- Edwards Releases Senate Fundraising Totals
- Academics Say Higher Education Prepared Them for Higher Office
- Top Races to Watch in 2016: The Mountain Region
- Top Races to Watch in 2016: New England
- Top Races in 2016: The Midwest
The week before, the construction cut off her water supply. She says some of the crew brought her 5-gallon jugs, but she couldn’t do pedicures in cold water. So she had to turn away customers.
And at SOVA, the morning coffee-and-pastry business is down. Hankins says many of his customers like to pull up and park in front of the cafe, but because there’s no parking on his side of the street, many of his regulars just drive on by.
Austin Young, who waits tables at the H Street Country Club and manages Dangerously Delicious Pies, says business at both of his places of employment has taken a hit. At one point, pedestrians were blocked from crossing the street at one end of the block, he says, all but cutting off the businesses.
“Cars are getting booted,” he says, “which is a big deterrent.”
While many business owners are skeptical of the city’s promises, most are encouraged by the pace of the work going on outside their doors. The merchants agree that the crews have been hard at it, even in the recent heat wave.
Lisle says the official deadline named in the contract with the construction company handling the project, Capitol Paving, for completing the work isn’t until October, but Gray moved it up in a gesture of reassurance to the business owners and residents impatient for results.
There’s no contractual penalty if the work isn’t finished by June 30, he says, but DDOT is working with the contractor to speed up the process by expanding the area the crews are permitted to work on at once.
Hope for the Future
Feldman says the merchants shouldn’t be surprised by the inconveniences.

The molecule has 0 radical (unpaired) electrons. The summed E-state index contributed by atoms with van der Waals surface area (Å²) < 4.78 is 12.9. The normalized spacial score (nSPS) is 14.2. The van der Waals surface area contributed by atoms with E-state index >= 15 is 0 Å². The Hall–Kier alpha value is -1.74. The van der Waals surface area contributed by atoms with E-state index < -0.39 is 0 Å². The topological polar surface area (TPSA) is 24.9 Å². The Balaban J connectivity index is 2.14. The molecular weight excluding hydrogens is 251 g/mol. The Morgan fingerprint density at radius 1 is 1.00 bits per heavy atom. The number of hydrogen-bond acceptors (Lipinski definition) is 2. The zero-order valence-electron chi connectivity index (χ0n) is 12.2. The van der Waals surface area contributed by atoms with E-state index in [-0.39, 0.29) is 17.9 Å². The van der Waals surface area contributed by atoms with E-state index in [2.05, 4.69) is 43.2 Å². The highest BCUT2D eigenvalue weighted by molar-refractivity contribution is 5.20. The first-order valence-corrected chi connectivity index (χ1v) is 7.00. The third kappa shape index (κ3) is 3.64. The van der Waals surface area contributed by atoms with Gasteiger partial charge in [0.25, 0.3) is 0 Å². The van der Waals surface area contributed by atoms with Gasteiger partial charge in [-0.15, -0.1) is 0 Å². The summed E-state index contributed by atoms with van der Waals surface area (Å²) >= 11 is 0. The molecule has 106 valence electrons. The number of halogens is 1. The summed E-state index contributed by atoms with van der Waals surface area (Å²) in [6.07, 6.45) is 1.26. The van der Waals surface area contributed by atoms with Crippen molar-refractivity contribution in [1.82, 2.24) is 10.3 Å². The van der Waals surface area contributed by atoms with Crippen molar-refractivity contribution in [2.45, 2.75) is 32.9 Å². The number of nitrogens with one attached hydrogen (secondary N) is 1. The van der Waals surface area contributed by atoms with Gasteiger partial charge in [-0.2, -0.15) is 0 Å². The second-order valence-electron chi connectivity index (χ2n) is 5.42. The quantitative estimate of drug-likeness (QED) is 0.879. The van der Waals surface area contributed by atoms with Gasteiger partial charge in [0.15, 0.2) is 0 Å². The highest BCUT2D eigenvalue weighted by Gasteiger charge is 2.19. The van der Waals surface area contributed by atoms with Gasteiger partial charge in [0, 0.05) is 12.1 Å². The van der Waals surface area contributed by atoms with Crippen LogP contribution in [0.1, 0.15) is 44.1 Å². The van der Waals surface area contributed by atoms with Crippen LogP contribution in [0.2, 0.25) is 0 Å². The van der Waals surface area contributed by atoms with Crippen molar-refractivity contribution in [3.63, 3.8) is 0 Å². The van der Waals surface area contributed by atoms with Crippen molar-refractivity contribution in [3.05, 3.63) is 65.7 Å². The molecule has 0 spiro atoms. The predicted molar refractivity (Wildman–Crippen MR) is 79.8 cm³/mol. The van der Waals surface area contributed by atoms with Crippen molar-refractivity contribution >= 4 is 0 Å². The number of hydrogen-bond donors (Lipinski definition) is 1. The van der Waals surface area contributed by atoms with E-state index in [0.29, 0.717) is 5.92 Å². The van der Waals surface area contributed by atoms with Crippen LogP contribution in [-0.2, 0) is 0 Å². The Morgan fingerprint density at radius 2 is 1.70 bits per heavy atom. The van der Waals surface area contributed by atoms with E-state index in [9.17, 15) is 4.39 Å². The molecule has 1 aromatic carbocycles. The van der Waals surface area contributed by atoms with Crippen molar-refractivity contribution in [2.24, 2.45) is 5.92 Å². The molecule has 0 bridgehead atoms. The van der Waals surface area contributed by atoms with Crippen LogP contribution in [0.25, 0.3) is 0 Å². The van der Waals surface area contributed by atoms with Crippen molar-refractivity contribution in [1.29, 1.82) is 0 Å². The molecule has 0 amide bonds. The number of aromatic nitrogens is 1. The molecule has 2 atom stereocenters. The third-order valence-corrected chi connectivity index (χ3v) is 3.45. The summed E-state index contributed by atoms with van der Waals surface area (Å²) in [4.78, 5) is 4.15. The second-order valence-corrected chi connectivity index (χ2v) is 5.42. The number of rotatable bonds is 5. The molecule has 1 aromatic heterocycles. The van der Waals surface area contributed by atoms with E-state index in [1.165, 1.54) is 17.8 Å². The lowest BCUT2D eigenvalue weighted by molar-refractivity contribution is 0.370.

“It hasn’t been great for business,” he says of the construction. “But we all knew it was going to happen, and in fact, many of us came here based on the fact that there would be construction.”
Many were lured by the city’s vision for the corridor: a well-lit, attractive setting where customers from all over the city feel comfortable and can easily reach even the farthest businesses using a nostalgic mode of public transportation.
Getting to this point has been a bumpy ride. The most recent streetcar drama unfolded last year, when the D.C. Council approved a budget with little money for the cars, at then-Councilmember Gray’s suggestion, effectively killing the project. But in a quick turnabout after outcry from constituents, the council found $47 million to complete it.
Lisle estimates the track-laying along
H Street and nearby Benning Road has cost $12 million. The H Street streetcars, all told, will cost $30 million, he says.
And more than the promise of an end date, merchants say the vision of a finished H Street has kept them optimistic. Many are already seeing encouraging signs, such as the tidy look where the construction has been completed, allowing customers to comfortably traipse the street, which boasts thriving business blocks at both ends but a relatively empty middle stretch.
“Hopefully soon, it will look more like what everyone wants it to be,” Young says as he eyes the orange cones outside the window of the pie shop, “which is a more refined area, a place where people just want to hang out.”